Make this creamy no mayo coleslaw for your next barbecue to wow your friends and family! It tastes so delicious, nobody will ever guess this is a healthy side.
I used to avoid creamy coleslaw like the plague.
A tangy, vibrant, crunchy cabbage salad? I was in for that – but the creamy, decadent kind of slaw seemed like nothing more than a sad excuse for a salad to me.
Then I had kids. And said kids didn’t want pungent coleslaw they had to chew – they wanted the creamy deal instead. And what else should I, Martyr Mother of the Year, have done but make it for them?
I kid, of course. I’m neither a martyr mother nor did I drown a bag of coleslaw mix in mayo for them.
Instead, I revamped the classic (one of my favorite things to do!) and went back to my good old friend Greek yogurt.
And thus my new favorite barbecue side dish was born!
How to make creamy no-mayo coleslaw:
Can you really use Greek yogurt to make coleslaw?
Where mayo-based dressings tend to make coleslaw feel heavy and a tad too rich, the Greek yogurt lends it a wonderful lightness with just the right tang.
And even though I used full-fat Greek yogurt (which you are free to substitute with low fat, of course), it was a pleasant and refreshing side to go with our Sloppy Joes.
No matter what fat content of yogurt you prefer, the important thing is to use a thick-style variety – otherwise you’re already asking for a watery slaw.
Why is my coleslaw watery?
Watery coleslaw is never pleasant to eat.
But apart from making the dressing nice and thick, the only way to avoid a limp and soggy salad is to make it no more than a few hours ahead of serving.
True, you could also salt, massage and drain the cabbage… But I’m usually too impatient for it.
Do you use bagged coleslaw mix or shred your own?
Another thing I’m entirely too impatient for at my current point in life (read: hugely pregnant while two little girls are trying to climb on my back while I prep dinner)?
Shredding my own cabbage.
I’m usually 100% against bagged salads. So if you want to shred your own cabbage and carrots, please go for it!
You’ll need about 1 pound of fresh cabbage (preferably some white and some purple), plus a very large carrot.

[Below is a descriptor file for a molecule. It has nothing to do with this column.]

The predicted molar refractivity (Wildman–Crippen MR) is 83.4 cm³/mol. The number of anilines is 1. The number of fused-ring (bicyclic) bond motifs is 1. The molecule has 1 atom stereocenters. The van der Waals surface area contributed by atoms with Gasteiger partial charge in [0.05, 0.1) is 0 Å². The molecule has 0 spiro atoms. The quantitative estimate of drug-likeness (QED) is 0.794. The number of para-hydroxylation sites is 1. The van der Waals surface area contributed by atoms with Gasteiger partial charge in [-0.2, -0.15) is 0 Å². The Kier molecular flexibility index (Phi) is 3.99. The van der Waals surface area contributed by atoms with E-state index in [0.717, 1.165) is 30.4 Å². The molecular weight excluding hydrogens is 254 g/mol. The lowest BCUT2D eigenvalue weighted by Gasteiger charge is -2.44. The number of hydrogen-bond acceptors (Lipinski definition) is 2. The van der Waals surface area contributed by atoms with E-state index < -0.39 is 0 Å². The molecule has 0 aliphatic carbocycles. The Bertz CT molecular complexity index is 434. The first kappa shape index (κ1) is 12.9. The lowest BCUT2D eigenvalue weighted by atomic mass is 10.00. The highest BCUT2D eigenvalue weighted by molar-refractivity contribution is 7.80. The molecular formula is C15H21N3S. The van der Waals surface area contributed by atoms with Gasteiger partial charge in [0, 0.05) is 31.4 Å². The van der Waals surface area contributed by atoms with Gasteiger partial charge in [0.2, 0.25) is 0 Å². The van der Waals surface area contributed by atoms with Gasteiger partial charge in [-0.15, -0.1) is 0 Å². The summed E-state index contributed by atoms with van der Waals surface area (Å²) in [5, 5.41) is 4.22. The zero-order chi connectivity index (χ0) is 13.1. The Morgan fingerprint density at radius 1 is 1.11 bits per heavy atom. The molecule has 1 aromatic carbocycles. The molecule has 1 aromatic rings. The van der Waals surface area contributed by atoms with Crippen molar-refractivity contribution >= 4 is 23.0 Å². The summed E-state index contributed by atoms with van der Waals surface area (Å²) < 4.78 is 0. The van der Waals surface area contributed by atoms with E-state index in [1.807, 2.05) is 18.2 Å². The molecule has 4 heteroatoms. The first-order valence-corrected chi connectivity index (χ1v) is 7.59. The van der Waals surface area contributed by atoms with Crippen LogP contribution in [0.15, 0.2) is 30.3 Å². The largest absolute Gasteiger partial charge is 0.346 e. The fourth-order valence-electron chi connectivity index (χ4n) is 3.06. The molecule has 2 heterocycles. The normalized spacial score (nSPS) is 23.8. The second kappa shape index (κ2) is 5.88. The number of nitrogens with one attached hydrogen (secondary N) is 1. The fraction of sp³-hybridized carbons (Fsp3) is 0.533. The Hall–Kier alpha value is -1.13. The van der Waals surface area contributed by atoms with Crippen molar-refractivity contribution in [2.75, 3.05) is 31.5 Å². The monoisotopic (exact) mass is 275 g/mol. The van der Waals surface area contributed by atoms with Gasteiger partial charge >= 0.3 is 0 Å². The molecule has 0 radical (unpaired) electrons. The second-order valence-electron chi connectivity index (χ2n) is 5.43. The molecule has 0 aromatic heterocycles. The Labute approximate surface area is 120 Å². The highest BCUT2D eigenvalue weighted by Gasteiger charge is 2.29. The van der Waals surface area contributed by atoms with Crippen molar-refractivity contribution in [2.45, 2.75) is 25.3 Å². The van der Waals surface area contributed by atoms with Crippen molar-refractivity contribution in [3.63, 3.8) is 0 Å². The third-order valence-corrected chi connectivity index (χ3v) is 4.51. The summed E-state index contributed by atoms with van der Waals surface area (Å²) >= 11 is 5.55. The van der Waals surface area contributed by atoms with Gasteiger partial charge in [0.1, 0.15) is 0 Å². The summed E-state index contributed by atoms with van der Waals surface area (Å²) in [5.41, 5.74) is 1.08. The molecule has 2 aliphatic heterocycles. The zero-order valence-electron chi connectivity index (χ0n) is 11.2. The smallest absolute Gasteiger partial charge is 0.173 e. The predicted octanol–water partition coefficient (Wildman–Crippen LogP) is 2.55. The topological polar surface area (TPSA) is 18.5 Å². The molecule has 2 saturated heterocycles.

You’ll want to remove the outermost leaves from the cabbage, then cut it in half and remove the core. Then simply slice it into thin slivers in a food processor or with the help of a large kitchen knife.
But again… No judgement happening around here if you do reach for the bagged mix. It works just fine.
How do you make coleslaw taste good?
I like to round out this salad with a hearty helping of freshly chopped herbs.
We have a huge herb garden and I usually just let everything blossom for the bees – we can never use as many herbs as we’re growing.
But whenever I feel bad for only ever using a twig of thyme here and a nibble of parsley there – I make this slaw so I can throw in a huge handful of whatever soft herb is currently overgrowing the raised beds.
I also use a spoonful of Dijon mustard and some apple cider vinegar in the dressing to add some interest to it.
Can you make this slaw ahead of time?
You can absolutely make this slaw up to 24 hours ahead and keep it in the fridge if you prefer the cabbage to soften and the flavors to mingle.
However, I’m slightly unconventional (as if the mayo subbing wasn’t enough!) and like to serve the salad on the spot while it’s still crunchy for the ultimate exiting summer side.
Creamy No Mayo Coleslawmade it? tap the stars to add your rating!
For the dressing:
- 1/2 cup Greek yogurt
- 2 tablespoons sour cream (or use more yogurt)
- 1.5 tablespoon apple cider vinegar
- 1 tablespoon Dijon mustard
- 1 tablespoon sugar (optional for a sweeter slaw)
- 1/2 teaspoon celery salt
- 1/4 teaspoon seasoning salt
- ground black pepper (to taste)
For the salad:
- 1 14-oz bag coleslaw mix
- 1 large handful fresh herbs (chopped (parsley, chives, cilantro or dill are all tasty))
- Mix all dressing ingredients in a medium-large salad bowl.
- Add the coleslaw mix and herbs and toss well. Serve immediately OR chill up to overnight for a softer slaw.